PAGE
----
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Education and Religion

Paper Session

Friday, Jan. 3, 2020 8:00 AM - 10:00 AM (PST)

Marriott Marquis, Balboa
Hosted By: American Economic Association
  • Chair: Laurence R. Iannaccone, Chapman University

Randomizing Religion: The Impact of Protestant Evangelism on Economic Outcomes

Gharad T. Bryan
,
London School of Economics
James J. Choi
,
Yale University
Dean Karlan
,
Northwestern University

Abstract

We study the causal impact of religiosity through a randomized evaluation of an evangelical Protestant Christian values and theology education program. We analyze outcomes for 6,276 ultra-poor Filipino households six months and 30 months after the program ended. At six months, we find increases in religiosity and income, no statistically significant changes in total labor supply, consumption, food security, or life satisfaction, and a decrease in perceived relative economic status. Exploratory analysis suggests that the income treatment effect may operate through increasing grit. These effects fade away at 30 months. We conclude that this church-based program may represent a method of increasing non-cognitive skills and reducing poverty in the short run among adults in developing countries, but more work is required to understand whether the effects can persist and if not, why not.

Can Schools Change Religious Attitudes? Evidence from German State Reforms of Compulsory Religious Education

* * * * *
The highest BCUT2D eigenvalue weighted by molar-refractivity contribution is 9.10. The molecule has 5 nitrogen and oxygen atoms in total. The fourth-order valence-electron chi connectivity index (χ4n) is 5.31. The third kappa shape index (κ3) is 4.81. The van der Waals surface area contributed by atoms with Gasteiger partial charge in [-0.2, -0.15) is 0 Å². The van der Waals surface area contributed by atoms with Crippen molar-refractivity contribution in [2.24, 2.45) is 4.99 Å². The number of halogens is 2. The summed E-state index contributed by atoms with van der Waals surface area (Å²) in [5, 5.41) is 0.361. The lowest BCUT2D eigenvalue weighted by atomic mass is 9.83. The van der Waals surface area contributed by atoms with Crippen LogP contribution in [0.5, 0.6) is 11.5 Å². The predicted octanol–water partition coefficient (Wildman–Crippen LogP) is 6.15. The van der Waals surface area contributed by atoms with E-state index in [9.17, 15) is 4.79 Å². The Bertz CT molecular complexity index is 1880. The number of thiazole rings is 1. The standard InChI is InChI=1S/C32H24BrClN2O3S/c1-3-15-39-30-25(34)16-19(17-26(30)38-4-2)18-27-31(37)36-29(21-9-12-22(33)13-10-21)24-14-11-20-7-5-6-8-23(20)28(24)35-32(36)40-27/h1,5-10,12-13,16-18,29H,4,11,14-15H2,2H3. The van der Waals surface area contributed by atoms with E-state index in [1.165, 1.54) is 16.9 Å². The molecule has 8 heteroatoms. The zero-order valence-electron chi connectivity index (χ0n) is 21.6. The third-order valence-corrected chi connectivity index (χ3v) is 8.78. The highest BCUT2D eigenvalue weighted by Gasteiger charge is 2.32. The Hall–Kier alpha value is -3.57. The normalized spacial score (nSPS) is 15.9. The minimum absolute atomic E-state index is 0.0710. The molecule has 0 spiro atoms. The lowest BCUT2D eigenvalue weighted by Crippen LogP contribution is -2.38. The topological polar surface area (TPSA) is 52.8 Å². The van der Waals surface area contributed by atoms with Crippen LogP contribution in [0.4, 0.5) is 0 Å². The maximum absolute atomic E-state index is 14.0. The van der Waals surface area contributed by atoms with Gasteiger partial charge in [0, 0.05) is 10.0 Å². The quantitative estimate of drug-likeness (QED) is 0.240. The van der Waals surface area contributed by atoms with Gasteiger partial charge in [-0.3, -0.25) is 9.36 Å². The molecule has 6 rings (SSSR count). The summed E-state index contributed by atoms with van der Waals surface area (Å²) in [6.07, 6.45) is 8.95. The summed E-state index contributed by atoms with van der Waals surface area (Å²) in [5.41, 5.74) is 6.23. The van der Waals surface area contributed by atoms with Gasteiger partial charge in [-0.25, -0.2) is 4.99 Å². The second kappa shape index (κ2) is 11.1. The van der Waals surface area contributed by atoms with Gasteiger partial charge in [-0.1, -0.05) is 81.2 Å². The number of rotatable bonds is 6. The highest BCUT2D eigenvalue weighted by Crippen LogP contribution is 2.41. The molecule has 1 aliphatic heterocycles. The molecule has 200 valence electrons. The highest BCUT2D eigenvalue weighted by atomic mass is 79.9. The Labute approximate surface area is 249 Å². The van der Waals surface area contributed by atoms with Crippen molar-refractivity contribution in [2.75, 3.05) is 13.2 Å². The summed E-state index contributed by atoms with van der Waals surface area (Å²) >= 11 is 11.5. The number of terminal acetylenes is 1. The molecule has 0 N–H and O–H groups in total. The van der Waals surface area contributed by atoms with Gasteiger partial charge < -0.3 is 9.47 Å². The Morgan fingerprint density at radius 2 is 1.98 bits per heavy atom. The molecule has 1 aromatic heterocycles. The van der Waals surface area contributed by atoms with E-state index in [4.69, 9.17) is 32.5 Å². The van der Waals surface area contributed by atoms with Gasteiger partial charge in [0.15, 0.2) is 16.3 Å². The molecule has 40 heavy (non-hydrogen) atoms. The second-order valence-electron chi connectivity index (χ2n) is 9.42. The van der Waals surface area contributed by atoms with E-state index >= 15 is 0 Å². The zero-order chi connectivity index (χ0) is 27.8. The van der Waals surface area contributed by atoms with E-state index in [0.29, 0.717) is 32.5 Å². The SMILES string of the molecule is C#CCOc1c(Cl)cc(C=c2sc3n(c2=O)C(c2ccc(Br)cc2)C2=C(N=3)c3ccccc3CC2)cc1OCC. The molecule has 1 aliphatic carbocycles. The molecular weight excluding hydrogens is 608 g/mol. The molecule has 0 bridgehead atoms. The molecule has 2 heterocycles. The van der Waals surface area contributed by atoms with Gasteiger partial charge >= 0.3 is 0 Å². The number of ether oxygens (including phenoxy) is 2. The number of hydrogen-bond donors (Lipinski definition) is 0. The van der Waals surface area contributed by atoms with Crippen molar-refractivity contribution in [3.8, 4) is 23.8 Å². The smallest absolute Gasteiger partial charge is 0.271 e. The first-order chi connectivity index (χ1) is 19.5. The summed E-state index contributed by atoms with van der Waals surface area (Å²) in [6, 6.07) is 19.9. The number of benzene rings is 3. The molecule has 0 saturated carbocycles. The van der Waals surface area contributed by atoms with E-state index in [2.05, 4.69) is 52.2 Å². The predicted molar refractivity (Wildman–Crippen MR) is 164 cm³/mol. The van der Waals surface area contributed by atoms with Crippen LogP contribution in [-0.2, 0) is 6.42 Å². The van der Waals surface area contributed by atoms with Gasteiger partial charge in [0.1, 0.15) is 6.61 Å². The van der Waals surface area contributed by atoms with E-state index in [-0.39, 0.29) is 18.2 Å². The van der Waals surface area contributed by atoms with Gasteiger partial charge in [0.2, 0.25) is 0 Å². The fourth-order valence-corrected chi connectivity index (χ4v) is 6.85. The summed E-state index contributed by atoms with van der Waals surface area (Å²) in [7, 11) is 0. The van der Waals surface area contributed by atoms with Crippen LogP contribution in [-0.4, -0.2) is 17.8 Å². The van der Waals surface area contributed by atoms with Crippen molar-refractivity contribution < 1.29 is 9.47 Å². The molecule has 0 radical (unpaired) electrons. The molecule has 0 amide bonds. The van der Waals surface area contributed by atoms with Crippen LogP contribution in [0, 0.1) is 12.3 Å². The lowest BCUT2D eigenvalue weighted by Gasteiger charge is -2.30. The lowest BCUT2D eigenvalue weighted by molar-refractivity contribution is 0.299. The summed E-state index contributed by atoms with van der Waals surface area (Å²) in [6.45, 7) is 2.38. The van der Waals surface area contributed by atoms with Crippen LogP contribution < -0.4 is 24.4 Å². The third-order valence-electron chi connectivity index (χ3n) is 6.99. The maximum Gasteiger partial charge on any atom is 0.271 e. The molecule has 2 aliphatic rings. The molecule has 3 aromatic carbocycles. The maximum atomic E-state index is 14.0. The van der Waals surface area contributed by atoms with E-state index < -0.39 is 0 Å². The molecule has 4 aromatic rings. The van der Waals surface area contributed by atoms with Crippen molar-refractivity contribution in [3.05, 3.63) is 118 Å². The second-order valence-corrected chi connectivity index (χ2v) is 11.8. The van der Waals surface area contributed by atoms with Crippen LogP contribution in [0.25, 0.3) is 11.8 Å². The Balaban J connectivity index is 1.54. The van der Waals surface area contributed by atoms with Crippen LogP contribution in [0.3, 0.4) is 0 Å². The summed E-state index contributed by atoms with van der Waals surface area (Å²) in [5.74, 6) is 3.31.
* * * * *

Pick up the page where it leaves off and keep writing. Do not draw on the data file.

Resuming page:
Benjamin Arold
,
Ifo Institute
Ludger Woessmann
,
Ifo Institute
Larissa Zierow
,
Ifo Institute

Abstract

The question whether churches should have a place in public schools to teach religious education has been the subject of fierce disputes in many countries throughout history. Yet little is known about whether compulsory religious education in fact affects people’s religiosity in the long run. We argue that the different timing of reforms that abandoned compulsory religious education across German states provides plausibly exogenous variation in individuals’ exposure to compulsory religious education. Our event-study approach shows that, conditional on state and birth-year fixed effects, the termination of compulsory religious education led to a significant reduction in reported religiosity, personal prayer, and church membership of affected students in adulthood. Beyond religious attitudes, the reform also affected family and economic outcomes: It reduced males’ conservative attitudes towards gender roles and marriage and the number of children and increased female labor-force participation and earnings. Supporting our identifying assumption, the reform is not related to a series of placebo outcomes or to non-religious school outcomes.

Human Capital and the Persecution of Jews in Nazi Germany

Sascha O. Becker
,
University of Warwick
Volker Lindenthal
,
University of Munich
Sharun Mukand
,
University of Warwick
Fabian Waldinger
,
University of Munich

Abstract

The Nazi period is a transformational period in German history. When Hitler took power in 1933, Jews were expelled from public sector jobs. Their outside options differed widely, as result of the level and specificity of their human capital and depending on their network links with other Jews and non-Jews. Using detailed biographical information, we examine several important margins: first, the impact of expulsion and persecution on the extensive margin (who emigrated and who ended up staying behind by the outbreak of hostilities in 1939); second, two types of intensive margin: the timing of emigration and the destination of emigration.
Discussant(s)
Abigail Payne
,
University of Melbourne
Samuel Bazzi
,
Boston University
Jared Rubin
,
Chapman University
Susanna Loeb
,
Brown University
JEL Classifications
  • I2 - Education and Research Institutions
  • Z1 - Cultural Economics; Economic Sociology; Economic Anthropology